3. Petitioner also errs in contending (Pet. 14-15) that the decision of the court of appeals in this case conflicts with decisions of other courts of appeals. In each of the cases that petitioner cites, a district director attempted to modify the award of an ALJ by correcting an alleged factual mistake made by the ALJ. Director, OWCP v. Kaiser Steel Corp., 860 F.2d 377 (10th Cir. 1988); Director, OWCP v. Peabody Coal Co., 837 F.2d 295 (7th Cir. 1988); Director, OWCP v. Drummond Coal Co., 831 F.2d 240 (11th Cir. 1987).2 As the court of appeals explained, those cases at most stand for "the unremarkable proposition that inferior tribunals cannot refuse to obey the decisions of superior tribunals." Pet. App. 10a.

In contrast, in this case, an ALJ modified a prior ALJ decision after that decision had been reviewed by the court of appeals but without any ruling by the court of appeals on the issue that formed the basis for the modification. As the court of appeals explained (Pet. App. 12a), this case thus does not present the question whether an inferior tribunal (here the ALJ) may disregard a determination made by a superior tribunal (here the court of appeals).

Moreover, the analogy that petitioner would draw between a district director's modification of an ALJ's factual determination and an ALJ's modification of another ALJ's factual determination as affirmed by a court of appeals is flawed. The relationship between the district director and the ALJ is not comparable to the one between the ALJ and the court of appeals. Under the administrative scheme, the ALJ is an independent factfinder who has authority to find facts after a hearing. See 33 U.S.C. 919(d). In contrast, the court of appeals, like the Board, cannot find facts; it may only review whether substantial evidence supports the ALJ's factual determinations and whether the ALJ has made errors of law. Worrell, 27 F.3d at 230-231. Thus, whether or not a district director can reconsider a fact found by an ALJ after a hearing, it is clear that an ALJ can reconsider a fact found by another ALJ. See Eifler, 926 F.2d at 666. That conclusion holds true even if the ALJ's decision has been reviewed for substantial evidence and errors of law by the Board and the court of appeals.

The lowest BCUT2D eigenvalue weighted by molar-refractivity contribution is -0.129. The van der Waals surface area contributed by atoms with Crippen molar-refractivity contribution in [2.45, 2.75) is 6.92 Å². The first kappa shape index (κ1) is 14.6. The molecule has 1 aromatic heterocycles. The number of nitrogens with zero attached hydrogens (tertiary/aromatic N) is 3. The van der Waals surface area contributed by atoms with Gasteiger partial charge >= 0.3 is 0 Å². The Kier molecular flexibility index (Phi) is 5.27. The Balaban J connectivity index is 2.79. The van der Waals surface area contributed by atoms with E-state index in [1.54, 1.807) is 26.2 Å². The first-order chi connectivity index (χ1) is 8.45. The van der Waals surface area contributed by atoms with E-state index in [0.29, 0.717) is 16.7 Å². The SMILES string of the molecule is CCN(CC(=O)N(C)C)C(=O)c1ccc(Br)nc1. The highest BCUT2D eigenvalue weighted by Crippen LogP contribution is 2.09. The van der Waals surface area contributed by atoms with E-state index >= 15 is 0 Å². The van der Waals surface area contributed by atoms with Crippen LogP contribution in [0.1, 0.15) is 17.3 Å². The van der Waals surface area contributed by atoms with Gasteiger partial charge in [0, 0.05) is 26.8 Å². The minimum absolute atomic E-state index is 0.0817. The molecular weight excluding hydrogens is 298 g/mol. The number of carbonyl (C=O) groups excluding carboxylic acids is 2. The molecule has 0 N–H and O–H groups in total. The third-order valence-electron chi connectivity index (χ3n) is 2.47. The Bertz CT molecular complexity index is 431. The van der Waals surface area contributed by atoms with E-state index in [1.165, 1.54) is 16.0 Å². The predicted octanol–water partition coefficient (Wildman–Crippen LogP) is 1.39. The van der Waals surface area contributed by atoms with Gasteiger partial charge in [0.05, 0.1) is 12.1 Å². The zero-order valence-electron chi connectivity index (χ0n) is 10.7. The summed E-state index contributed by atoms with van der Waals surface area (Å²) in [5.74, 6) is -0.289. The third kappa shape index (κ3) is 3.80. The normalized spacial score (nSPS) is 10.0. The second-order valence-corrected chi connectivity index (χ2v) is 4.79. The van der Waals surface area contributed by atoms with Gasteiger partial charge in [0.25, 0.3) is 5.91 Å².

CONCLUSION

The petition for writ of certiorari should be denied.

Respectfully submitted.

SETH P. WAXMAN

Solicitor General

HENRY L. SOLANO

Solicitor of Labor

NATHANIEL I. SPILLER

Deputy Associate Solicitor

ELIZABETH HOPKINS

Attorney

Department of Labor

 

AUGUST 2000

 

1 The petition does not raise, and we do not address, the questions whether Milliken's modification request was timely or adequately specific. See Pet. i.

2 The Fourth and the Sixth Circuits have held that a district director has the authority to initiate and propose modification of an ALJ's mistake of fact. See Lee v. Consolidation Coal Co., 843 F.2d 159 (4th Cir. 1988); Saginaw Mining Co. v. Mazzulli, 818 F.2d 1278 (6th Cir. 1987). As discussed in the text, this case involves an ALJ's modification of another ALJ's decision; it therefore does not present an occasion to resolve any tension that may exist between the views of the Seventh, Tenth, and Eleventh Circuits on the one hand and the Fourth and Sixth Circuits on the other regarding a district director's authority to modify an ALJ's decision. In any event, the Secretary now refers all cases arising under the BLBA in which the district director has initiated modification proceedings based on an ALJ's mistake of fact to the Office of Administrative Law Judges for a hearing. See Employment Standards Admin., U.S. Dep't of Labor, BLBA Transmittal No. 94-18, Coal Mine (BLBA) Procedure Manual, Pt. 2, ch. 2-1302, ¶ 7.c (Sept. 1994). Thus, district directors no longer attempt to modify mistaken ALJ decisions in BLBA cases. In such cases, district directors simply initiate modification proceedings and leave for the ALJ the issue whether to modify the allegedly mistaken decision. The Secretary has proposed to codify this policy in a rule. See 64 Fed. Reg. 55,032-55,033 (1999) (proposed 20 C.F.R. 725.310(c)); 62 Fed. Reg. 3353 (1997) (preamble).